It’s first really hot and sunny day this year. Lying on the grass I hear buzzing bees by my ear and a whisper of wind in the trees. Somebody could ask “Why is she so damn lazy?!”. In fact sipping an orange juice with ginger I am reflecting on some theoretical and philosophical issues. I was only 10 years old when my dad gave me my first czmera – an old Smiena. Maybe because of that, now I am fully aware of the fact that the smaller is the aperture, the greater is depth of field.
However, a practice shows that too large diaphragm (small aperture) may cause a loss of quality of the whole photo – the edges of all objects are blurred. I’ve never had the ambition to make ModeBlog a physics tutorial, so mainly I will use the image:
Comparative photos, which were taken with extreme f-stops:
1/250s, ISO 100, f=5,6 (large aperture) – only one diamond is in focus, the rest is blurred. At the same time lines, which point the diamond cut up, are very clear, while gold has the correct colour and sparkle. (Canon 70D+Canon 100 mm f/2.8L EF Macro)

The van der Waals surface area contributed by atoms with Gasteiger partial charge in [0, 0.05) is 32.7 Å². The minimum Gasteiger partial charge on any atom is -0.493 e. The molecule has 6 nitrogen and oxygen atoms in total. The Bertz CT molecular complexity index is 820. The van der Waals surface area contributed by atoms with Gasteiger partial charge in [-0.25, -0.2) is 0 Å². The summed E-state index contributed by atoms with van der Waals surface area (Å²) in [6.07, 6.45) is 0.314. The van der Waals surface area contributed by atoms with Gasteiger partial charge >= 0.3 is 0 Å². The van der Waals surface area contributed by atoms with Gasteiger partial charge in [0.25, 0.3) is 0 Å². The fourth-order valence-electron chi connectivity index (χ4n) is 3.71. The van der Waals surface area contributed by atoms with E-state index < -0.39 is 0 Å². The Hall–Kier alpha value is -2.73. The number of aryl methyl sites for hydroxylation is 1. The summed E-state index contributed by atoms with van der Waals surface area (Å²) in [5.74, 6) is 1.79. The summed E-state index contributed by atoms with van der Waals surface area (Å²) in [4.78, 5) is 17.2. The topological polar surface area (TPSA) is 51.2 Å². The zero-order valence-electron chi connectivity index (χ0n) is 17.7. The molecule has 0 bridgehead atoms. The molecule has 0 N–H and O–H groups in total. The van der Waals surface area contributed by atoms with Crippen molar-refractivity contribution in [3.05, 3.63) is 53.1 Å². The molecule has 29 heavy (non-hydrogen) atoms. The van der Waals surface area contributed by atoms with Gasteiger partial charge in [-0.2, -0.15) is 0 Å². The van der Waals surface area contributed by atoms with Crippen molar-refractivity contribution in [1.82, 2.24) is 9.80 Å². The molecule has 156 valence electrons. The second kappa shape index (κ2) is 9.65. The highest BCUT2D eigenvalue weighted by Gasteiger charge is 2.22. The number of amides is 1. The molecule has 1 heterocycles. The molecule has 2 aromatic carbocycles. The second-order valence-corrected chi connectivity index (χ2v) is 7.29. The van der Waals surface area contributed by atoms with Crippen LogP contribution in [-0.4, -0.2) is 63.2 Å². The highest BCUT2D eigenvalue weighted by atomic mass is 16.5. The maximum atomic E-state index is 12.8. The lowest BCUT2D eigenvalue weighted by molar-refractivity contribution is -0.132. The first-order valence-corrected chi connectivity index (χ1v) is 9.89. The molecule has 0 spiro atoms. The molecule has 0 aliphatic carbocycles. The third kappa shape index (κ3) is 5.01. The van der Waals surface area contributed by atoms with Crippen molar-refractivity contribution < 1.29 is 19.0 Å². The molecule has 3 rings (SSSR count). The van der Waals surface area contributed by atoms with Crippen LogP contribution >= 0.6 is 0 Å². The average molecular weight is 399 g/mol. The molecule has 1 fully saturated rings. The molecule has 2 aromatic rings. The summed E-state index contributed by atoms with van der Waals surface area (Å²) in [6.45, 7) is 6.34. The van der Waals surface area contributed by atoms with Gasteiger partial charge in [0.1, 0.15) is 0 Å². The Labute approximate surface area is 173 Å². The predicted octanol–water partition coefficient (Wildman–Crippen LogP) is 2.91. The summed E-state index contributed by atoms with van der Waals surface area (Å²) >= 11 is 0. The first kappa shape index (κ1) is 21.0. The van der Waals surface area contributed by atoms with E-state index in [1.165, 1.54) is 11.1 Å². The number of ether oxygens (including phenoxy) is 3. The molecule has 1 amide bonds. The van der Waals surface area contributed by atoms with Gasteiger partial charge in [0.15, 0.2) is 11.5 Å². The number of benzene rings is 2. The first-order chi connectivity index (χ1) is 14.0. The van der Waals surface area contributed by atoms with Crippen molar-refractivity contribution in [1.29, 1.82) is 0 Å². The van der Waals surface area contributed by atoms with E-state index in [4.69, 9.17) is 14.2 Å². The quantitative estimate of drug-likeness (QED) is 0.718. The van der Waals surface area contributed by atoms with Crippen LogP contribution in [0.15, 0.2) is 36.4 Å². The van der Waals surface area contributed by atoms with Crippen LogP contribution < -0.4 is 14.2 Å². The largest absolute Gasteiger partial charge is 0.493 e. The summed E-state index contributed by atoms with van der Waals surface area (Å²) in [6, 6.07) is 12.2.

1/6s, ISO 100, f=32 (minimum aperture of my camera) – I’ve achieved seemingly greater depth of field, although nothing on this picture is sharp enough- gold has tarnished and the stone has lost its contrast.
Well, the thing we are struggling with now is called diffraction. This occurs when the light is moving along a straight line and then encounters an obstacle or a slit. (Canon 70D+Canon 100 mm f/2.8L EF Macro)
A diaphragm is the main culprit of this diffraction. Instead of using a maximum aperture for a given device, it is better to find a happy medium. This means setting a small depth of field (set 8 and never change), elongating the distance from the object, using a lens with a smaller focal length (link to the article), or reaching for the more advanced techniques, like focus stacking (read an article) or glass with tilt-schift function (link to the article).
I hope that you have found this article useful. Knowledge of diffraction is effortless to apply (in fact, it won’t be the main issue in most circumstances) but can have terrible consequences for those who are not aware of it.
The other problem with the small aperture is a long exposure time, which increases the image noise. In the extreme cases there is a risk of camera shake.
Written and photographed by:
Dominika Apanasewicz www.studioavior.pl